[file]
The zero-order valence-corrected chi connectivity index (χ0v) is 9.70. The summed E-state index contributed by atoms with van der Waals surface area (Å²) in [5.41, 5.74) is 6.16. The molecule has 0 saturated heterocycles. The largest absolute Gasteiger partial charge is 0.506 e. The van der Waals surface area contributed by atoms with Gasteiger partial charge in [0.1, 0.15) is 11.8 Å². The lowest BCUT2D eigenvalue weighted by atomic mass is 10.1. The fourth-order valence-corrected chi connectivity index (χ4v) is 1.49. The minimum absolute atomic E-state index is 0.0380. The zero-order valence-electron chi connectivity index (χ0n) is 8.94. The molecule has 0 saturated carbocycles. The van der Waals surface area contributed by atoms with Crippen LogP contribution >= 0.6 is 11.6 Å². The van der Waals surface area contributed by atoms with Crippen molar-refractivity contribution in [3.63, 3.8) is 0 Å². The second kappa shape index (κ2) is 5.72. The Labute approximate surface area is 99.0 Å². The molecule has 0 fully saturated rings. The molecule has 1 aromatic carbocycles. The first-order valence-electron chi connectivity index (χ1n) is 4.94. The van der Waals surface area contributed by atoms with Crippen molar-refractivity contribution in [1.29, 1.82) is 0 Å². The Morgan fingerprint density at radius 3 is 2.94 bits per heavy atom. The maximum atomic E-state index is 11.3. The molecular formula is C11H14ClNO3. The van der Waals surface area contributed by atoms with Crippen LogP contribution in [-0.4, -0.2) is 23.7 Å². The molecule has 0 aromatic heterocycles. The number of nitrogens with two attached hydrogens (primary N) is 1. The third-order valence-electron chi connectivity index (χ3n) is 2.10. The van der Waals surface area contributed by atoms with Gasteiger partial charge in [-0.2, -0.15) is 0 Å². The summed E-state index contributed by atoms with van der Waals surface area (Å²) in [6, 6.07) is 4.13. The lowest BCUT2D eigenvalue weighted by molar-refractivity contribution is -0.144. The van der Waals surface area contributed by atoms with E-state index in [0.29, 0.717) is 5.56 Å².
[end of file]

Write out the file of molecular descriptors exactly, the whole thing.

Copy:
The zero-order valence-corrected chi connectivity index (χ0v) is 9.70. The summed E-state index contributed by atoms with van der Waals surface area (Å²) in [5.41, 5.74) is 6.16. The molecule has 0 saturated heterocycles. The largest absolute Gasteiger partial charge is 0.506 e. The van der Waals surface area contributed by atoms with Gasteiger partial charge in [0.1, 0.15) is 11.8 Å². The lowest BCUT2D eigenvalue weighted by atomic mass is 10.1. The fourth-order valence-corrected chi connectivity index (χ4v) is 1.49. The minimum absolute atomic E-state index is 0.0380. The zero-order valence-electron chi connectivity index (χ0n) is 8.94. The molecule has 0 saturated carbocycles. The van der Waals surface area contributed by atoms with Crippen LogP contribution >= 0.6 is 11.6 Å². The van der Waals surface area contributed by atoms with Crippen molar-refractivity contribution in [3.63, 3.8) is 0 Å². The second kappa shape index (κ2) is 5.72. The Labute approximate surface area is 99.0 Å². The molecule has 0 fully saturated rings. The molecule has 1 aromatic carbocycles. The first-order valence-electron chi connectivity index (χ1n) is 4.94. The van der Waals surface area contributed by atoms with Crippen molar-refractivity contribution in [1.29, 1.82) is 0 Å². The Morgan fingerprint density at radius 3 is 2.94 bits per heavy atom. The maximum atomic E-state index is 11.3. The molecular formula is C11H14ClNO3. The van der Waals surface area contributed by atoms with Crippen LogP contribution in [-0.4, -0.2) is 23.7 Å². The molecule has 0 aromatic heterocycles. The number of nitrogens with two attached hydrogens (primary N) is 1. The third-order valence-electron chi connectivity index (χ3n) is 2.10. The van der Waals surface area contributed by atoms with Gasteiger partial charge in [-0.2, -0.15) is 0 Å². The summed E-state index contributed by atoms with van der Waals surface area (Å²) in [6, 6.07) is 4.13. The lowest BCUT2D eigenvalue weighted by molar-refractivity contribution is -0.144. The van der Waals surface area contributed by atoms with E-state index in [0.29, 0.717) is 5.56 Å².